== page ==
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Polio-Endemic Countries Agree to Eradicate Wild Polio Virus - 2004-01-15


Health ministers from the world's six remaining polio-endemic countries have agreed to a plan to eradicate the wild polio virus by the end of the year. The ministers and representatives from countries that have been re-infected with polio held an emergency meeting in Geneva to give renewed impetus to the global polio eradication campaign.

The World Health Organization says the health ministers have pledged to wage an aggressive campaign against the polio virus and to eradicate it completely by the end of this year. The Coordinator of the Polio Eradication Initiative, Bruce Aylward, says the ministers are aware that they have a historic opportunity to wipe out a disease that once paralyzed hundreds of thousands of children each year.

"The governments today committed to immunizing 250 million children across these six countries, multiple times, in house to house activities to ensure that transmission is stopped as rapidly as possible," he said. "There was a recognition that not only was this the best chance, but quite possibly because of that growing vulnerability, because of the financing challenges, because of the need for sustained political will, it may be the last chance to finish this job."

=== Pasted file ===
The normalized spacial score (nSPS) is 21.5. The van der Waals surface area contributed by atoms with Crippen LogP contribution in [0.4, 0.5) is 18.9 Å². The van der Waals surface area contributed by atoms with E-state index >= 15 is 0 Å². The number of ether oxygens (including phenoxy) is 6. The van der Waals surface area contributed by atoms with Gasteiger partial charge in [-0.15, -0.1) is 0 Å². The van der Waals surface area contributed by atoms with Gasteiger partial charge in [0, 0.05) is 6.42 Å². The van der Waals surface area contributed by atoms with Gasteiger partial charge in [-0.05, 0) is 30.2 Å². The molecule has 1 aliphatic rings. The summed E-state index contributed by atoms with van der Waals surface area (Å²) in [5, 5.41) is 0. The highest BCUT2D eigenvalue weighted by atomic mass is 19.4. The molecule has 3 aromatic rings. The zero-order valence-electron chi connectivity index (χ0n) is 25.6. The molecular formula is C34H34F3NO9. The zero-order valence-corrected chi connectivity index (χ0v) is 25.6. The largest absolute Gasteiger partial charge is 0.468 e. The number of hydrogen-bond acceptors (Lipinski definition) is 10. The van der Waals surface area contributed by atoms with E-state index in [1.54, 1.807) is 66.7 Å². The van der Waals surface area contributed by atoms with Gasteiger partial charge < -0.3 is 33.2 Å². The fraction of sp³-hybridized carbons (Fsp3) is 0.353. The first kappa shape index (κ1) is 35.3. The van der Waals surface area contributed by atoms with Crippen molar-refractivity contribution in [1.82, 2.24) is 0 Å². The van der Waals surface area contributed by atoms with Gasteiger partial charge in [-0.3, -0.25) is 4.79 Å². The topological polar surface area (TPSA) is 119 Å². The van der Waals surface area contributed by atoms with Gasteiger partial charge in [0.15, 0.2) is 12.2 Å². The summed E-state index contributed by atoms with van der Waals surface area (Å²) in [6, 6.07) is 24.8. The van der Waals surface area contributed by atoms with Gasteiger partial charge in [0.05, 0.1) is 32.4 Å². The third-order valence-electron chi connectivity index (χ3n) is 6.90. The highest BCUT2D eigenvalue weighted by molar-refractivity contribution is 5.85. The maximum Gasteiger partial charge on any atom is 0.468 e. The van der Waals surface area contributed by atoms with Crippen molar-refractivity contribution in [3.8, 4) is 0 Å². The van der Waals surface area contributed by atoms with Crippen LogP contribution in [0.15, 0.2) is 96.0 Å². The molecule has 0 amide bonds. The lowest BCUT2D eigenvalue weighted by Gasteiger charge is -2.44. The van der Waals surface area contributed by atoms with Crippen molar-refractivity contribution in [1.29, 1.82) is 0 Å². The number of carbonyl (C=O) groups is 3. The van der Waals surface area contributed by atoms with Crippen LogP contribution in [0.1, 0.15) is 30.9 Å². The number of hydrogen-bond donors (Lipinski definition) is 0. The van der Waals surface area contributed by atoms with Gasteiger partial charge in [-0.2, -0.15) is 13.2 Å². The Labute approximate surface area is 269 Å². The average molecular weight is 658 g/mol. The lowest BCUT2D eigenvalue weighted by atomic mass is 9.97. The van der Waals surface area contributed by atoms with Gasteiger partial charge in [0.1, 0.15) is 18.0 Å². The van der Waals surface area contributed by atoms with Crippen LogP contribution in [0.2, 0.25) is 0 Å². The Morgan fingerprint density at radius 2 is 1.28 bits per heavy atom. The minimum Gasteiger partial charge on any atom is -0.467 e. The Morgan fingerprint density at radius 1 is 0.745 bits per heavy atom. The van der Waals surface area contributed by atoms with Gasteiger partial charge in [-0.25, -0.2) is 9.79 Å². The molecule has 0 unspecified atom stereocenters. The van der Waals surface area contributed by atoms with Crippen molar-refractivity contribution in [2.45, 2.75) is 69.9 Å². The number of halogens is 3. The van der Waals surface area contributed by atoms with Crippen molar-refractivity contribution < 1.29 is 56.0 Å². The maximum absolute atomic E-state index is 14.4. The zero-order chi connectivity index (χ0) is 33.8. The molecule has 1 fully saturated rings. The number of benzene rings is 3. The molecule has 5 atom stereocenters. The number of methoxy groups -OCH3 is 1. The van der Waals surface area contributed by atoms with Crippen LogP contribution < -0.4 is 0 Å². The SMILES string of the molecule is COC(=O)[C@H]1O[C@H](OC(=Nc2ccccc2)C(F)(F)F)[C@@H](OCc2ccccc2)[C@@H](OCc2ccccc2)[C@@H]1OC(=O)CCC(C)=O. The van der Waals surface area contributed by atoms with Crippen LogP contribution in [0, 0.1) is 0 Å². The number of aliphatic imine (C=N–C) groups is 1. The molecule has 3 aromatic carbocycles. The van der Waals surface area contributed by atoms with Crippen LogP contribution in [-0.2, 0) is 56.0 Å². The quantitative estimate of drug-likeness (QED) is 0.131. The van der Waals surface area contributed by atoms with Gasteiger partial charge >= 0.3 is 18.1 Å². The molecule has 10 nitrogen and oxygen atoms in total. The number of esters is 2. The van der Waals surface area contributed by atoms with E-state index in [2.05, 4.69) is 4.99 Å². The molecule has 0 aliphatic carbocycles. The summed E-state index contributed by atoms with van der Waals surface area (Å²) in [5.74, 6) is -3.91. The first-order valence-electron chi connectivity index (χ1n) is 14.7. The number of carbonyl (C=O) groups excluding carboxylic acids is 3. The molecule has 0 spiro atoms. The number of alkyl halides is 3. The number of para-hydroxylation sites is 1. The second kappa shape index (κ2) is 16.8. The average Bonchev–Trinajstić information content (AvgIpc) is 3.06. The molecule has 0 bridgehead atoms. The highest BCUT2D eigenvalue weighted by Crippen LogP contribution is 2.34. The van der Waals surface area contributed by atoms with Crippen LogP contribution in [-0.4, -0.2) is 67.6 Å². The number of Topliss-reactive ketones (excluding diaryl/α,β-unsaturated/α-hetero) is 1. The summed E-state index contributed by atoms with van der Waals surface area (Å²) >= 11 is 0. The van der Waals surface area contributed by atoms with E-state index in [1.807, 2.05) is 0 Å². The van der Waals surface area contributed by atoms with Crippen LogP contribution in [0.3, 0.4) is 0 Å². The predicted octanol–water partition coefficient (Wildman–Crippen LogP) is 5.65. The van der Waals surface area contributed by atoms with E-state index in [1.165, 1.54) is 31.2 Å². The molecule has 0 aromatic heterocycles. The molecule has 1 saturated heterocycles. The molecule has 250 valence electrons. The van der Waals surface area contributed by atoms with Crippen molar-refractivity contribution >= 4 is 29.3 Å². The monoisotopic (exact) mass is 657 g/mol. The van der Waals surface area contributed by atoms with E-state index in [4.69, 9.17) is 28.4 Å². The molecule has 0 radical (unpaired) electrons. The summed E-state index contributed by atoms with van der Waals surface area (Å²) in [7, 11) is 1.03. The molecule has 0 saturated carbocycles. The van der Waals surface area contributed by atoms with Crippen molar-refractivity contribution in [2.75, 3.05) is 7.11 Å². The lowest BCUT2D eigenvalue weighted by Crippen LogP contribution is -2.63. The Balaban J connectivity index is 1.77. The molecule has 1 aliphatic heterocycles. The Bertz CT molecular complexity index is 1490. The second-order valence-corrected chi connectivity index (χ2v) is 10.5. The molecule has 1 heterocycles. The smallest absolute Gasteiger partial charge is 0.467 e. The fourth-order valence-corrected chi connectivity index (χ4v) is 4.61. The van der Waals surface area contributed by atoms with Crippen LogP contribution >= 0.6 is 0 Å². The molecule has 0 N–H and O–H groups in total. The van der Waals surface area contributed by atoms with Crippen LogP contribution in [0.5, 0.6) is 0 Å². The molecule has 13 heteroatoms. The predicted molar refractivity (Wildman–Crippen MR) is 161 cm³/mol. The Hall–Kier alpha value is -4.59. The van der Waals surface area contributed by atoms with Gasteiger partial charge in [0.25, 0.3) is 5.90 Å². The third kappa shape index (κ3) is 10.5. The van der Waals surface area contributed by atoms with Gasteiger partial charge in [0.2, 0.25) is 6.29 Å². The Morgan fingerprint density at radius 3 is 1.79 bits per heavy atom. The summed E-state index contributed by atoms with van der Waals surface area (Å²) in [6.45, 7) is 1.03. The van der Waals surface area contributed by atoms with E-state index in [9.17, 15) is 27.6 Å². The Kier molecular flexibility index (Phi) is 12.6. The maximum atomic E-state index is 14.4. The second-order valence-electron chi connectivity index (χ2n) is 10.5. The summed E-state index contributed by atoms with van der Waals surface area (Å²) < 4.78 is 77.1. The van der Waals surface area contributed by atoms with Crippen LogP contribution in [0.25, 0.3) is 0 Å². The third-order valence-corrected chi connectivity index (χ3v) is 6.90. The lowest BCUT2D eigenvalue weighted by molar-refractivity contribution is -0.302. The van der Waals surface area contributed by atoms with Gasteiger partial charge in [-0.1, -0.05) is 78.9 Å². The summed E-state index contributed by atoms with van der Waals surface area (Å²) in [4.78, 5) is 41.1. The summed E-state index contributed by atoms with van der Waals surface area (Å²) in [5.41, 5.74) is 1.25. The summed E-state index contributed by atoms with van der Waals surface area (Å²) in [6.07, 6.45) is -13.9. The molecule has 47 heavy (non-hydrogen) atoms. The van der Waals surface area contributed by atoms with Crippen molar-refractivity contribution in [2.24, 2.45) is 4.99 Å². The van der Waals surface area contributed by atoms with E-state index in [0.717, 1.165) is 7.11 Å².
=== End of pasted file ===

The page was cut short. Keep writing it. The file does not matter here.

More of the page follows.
During the past 15 years, the international community has invested $3 billion to eradicate polio. The campaign has succeeded in wiping out the virus in 119 countries. Only six countries, Afghanistan, Egypt, India, Niger, Nigeria and Pakistan, remain affected. Nigeria is the greatest risk to global eradication.

Several months ago, officials in the northern Islamic state of Kano refused to allow children to be immunized. Some religious and political leaders claim the vaccine is contaminated with substances that cause HIV-AIDS and infertility. The World Health Organization denies this and says the vaccine is safe.

Nigeria's Minister of Health, Eyitayo Lambo says his government is totally committed to the eradication of polio and he believes the problems in Kano soon will be resolved.

"We are very hopeful that by the end of next week, all these questions that they have raised, all the concerns that they have raised will be addressed," he said. "They have promised that once the concerns are addressed, they will be ready to forge ahead."

Nigeria accounts for nearly half of the 667 remaining cases of polio in the world. Since immunization stalled in Kano, the polio virus has spread to seven West African countries. The WHO says this has put 15 million children at risk, making it necessary to mount massive immunization campaigns across west and central Africa.

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